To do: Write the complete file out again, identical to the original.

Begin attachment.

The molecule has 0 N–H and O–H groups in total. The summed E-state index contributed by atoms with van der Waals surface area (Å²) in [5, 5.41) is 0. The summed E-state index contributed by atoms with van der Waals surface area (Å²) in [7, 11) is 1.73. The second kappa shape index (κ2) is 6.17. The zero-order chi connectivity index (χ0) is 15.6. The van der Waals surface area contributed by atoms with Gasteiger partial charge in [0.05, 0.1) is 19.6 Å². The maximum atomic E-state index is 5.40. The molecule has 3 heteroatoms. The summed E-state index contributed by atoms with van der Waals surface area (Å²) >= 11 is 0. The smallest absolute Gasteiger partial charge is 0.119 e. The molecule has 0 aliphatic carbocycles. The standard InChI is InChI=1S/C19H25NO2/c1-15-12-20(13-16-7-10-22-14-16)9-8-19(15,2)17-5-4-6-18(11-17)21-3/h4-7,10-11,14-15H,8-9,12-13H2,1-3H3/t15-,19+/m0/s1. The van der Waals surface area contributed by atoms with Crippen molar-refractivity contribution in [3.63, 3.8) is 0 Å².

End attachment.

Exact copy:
The molecule has 0 N–H and O–H groups in total. The summed E-state index contributed by atoms with van der Waals surface area (Å²) in [5, 5.41) is 0. The summed E-state index contributed by atoms with van der Waals surface area (Å²) in [7, 11) is 1.73. The second kappa shape index (κ2) is 6.17. The zero-order chi connectivity index (χ0) is 15.6. The van der Waals surface area contributed by atoms with Gasteiger partial charge in [0.05, 0.1) is 19.6 Å². The maximum atomic E-state index is 5.40. The molecule has 3 heteroatoms. The summed E-state index contributed by atoms with van der Waals surface area (Å²) >= 11 is 0. The smallest absolute Gasteiger partial charge is 0.119 e. The molecule has 0 aliphatic carbocycles. The standard InChI is InChI=1S/C19H25NO2/c1-15-12-20(13-16-7-10-22-14-16)9-8-19(15,2)17-5-4-6-18(11-17)21-3/h4-7,10-11,14-15H,8-9,12-13H2,1-3H3/t15-,19+/m0/s1. The van der Waals surface area contributed by atoms with Crippen molar-refractivity contribution in [3.63, 3.8) is 0 Å².